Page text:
HomeOpinionSinking a warship, not a declaration of war

Sinking a warship, not a declaration of war

THE unauthorized and illegal sailing of China’s battleships in the Philippine waters without being accosted only shows the demeaning and weak Armed Forces of the Philippines (AFP).

The action of China violated the territory of the country. It was a direct assault on the country’s sovereign rights as a country and as people. China losses respect on the Filipinos because of the Philippine government’s willingness to become a “laughing stock” in Southeast Asia.

True, the government is raising diplomatic protest. However, a diplomatic protest is irrelevant to a country where human dignity is a taboo. A country driven by greed, whose power is derived out of the barrel of the gun, is disrespectful of life.

The Philippines must assert its sovereign rights at all costs. It has the right to sink an unknown vessel who refused to identify itself, much less, declare its purpose in sailing the Philippine sea.

When an unknown vessel (warship or not) sneaks unto the Philippine territory, without identifying itself, the AFP could use force to neutralize it. The AFP’s jet fighters must scramble and bomb the unknown vessel who refused to communicate and declare their intention.

This is discussed in response to a query on how to deal with China’s battleships, which sneak throught the Philippine waters without communicating to the AFP.  The reply is direct and certain: Sink them!

If the Chinese battleship responds, then the battleground is drawn in the area where the incident is taking place. It does not mean that the Philippines would be officially at war with China. After all, it is Congress who could declare war against any country.

The military action taken by the Philippines would, however, send a strong message to China that the Philippines could not be bullied by any country professing to be militarily powerful. When a robber sneaks and enters a house, the occupants have the right to depend themselves by all means.

One remembers Taiwan, a fraction of a nation who refused to be bullied by China. In 1949 and during China’s infamous “cultural revolution,” thousands fled from mainland China and settled in Formosa, now known as Taiwan.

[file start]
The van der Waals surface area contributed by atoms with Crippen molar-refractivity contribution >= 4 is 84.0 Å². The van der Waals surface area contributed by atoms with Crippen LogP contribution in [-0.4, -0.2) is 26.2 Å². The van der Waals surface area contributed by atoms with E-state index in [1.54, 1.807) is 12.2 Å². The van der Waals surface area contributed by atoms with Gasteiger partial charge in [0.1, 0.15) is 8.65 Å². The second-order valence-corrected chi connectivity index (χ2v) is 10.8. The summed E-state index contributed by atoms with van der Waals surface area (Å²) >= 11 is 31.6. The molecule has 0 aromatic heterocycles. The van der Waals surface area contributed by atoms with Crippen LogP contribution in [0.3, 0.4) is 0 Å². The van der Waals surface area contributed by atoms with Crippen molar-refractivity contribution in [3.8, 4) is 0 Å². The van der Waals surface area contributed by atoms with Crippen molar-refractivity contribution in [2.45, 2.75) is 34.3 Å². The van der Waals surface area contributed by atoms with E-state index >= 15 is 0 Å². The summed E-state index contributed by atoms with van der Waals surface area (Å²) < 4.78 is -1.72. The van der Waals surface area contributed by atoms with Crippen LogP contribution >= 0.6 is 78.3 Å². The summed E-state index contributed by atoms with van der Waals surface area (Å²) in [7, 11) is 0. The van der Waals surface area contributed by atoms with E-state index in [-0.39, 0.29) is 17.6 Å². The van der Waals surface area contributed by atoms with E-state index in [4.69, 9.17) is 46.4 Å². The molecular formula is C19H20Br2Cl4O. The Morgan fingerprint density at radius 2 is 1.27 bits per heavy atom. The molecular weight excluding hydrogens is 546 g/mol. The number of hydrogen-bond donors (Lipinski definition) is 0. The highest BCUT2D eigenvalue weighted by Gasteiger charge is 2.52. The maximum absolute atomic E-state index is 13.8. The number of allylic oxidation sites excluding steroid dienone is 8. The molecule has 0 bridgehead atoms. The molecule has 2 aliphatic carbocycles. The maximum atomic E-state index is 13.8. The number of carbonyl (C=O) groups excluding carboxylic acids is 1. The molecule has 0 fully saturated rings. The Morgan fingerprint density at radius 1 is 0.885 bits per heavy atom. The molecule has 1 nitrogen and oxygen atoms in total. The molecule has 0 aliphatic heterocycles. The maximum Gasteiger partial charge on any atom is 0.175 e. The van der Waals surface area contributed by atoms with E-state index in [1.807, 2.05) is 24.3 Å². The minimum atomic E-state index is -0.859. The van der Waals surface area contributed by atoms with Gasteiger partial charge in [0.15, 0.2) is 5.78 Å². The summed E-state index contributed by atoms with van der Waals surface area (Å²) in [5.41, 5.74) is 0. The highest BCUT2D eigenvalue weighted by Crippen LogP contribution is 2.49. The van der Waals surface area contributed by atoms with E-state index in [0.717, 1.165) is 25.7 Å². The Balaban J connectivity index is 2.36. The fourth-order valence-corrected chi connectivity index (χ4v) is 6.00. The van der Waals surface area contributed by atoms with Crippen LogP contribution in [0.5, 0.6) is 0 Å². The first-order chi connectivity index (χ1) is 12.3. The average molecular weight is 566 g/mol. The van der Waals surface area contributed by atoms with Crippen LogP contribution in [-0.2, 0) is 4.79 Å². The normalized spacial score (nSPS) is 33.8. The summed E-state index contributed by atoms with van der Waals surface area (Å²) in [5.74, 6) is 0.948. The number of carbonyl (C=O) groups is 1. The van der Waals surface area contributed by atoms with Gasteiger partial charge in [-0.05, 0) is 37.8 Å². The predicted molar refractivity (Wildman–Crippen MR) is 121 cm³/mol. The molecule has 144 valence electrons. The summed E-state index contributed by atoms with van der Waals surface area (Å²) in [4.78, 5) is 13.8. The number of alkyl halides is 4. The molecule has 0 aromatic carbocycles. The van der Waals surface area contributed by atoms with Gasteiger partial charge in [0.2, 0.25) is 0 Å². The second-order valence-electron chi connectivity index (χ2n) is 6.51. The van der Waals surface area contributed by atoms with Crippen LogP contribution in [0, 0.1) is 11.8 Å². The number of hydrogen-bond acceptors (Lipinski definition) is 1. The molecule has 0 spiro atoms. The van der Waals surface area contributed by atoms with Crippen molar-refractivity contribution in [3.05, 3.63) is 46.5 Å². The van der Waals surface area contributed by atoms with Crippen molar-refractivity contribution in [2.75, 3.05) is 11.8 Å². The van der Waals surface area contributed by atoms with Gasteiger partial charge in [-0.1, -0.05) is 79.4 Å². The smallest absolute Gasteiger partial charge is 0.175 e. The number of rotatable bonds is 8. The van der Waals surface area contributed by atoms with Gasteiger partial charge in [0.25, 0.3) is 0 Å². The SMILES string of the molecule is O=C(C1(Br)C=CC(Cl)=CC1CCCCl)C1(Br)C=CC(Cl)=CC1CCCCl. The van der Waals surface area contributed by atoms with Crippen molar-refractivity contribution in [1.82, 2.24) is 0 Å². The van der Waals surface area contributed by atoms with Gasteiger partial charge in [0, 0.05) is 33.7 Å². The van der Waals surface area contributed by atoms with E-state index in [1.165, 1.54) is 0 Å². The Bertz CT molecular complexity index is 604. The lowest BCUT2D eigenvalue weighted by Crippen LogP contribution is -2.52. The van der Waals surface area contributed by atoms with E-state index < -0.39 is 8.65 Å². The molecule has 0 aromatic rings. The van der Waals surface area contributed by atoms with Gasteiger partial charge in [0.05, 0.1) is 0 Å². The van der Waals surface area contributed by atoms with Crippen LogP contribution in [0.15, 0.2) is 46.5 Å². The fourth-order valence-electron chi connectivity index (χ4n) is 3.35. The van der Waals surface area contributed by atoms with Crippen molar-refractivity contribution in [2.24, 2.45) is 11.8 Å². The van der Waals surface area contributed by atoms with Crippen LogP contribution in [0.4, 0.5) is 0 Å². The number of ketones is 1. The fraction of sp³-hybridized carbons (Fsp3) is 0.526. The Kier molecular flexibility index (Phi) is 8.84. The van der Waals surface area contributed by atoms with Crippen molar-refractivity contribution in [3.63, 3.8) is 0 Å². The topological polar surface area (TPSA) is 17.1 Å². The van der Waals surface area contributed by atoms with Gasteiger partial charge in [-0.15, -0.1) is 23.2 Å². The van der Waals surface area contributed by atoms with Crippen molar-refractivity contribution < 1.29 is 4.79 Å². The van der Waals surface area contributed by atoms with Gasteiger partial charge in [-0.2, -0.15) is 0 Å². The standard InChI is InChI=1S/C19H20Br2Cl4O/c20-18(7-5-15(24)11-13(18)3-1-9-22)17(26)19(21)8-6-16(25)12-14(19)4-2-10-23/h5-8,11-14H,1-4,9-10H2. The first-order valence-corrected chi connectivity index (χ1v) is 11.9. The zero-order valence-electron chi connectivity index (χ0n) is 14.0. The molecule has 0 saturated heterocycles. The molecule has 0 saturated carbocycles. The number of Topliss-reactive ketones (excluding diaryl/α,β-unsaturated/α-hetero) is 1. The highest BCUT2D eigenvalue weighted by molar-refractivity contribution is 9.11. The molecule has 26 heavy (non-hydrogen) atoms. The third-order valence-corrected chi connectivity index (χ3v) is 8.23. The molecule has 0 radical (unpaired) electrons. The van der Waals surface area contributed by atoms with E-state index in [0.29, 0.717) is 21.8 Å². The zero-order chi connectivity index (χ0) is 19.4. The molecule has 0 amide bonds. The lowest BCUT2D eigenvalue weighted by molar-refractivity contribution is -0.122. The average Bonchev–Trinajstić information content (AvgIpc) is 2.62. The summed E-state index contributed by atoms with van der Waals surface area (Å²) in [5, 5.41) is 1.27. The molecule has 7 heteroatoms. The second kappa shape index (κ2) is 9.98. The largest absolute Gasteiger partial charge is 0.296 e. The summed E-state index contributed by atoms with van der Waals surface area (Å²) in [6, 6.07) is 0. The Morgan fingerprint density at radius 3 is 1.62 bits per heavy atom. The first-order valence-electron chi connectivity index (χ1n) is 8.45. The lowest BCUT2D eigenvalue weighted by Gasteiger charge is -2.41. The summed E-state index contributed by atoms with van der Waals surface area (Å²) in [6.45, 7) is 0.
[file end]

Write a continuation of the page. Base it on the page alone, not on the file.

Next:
The settlers of Taiwan then were known as the “Koumintang.” The Koumintang Party State has their own “National Revolutionary Army” also known as the Republic of China Armed Forces when the Republic of China  was promulgated in the 1947 constitution.

The Republic of China Armed Forces fled the mainland China toward Taiwan after losing the civil war to the communist in 1949. One of the major opponents of the RCAF was the communist People’s Liberation Army (PLA), the army of the modern day aggressor, China.

At present, China claims Taiwan to be part of their country and wants to attach to the mainland China at all costs. The Taiwanese government refused and maintain its independence as a sovereign nation. In response to China’s threat that it would take Taiwan at all costs, the Taiwan government warned China that it would shoot down any fighter jets that will encroach Taiwan’s airspace.

Que vadis, Philippines? Isn’t it a shame knowing Taiwan, a small country,  but willing to fight and protect its people as a sovereign nation? Perhaps, the Philippines is the most friendly nation around the world that it is able to shallow its pride amid insult, mockery, and bullying by countries whose “means” of existence is through saber-rattling and harassment. -0-

- Advertisment -spot_imgspot_img

Most Popular

Recent Comments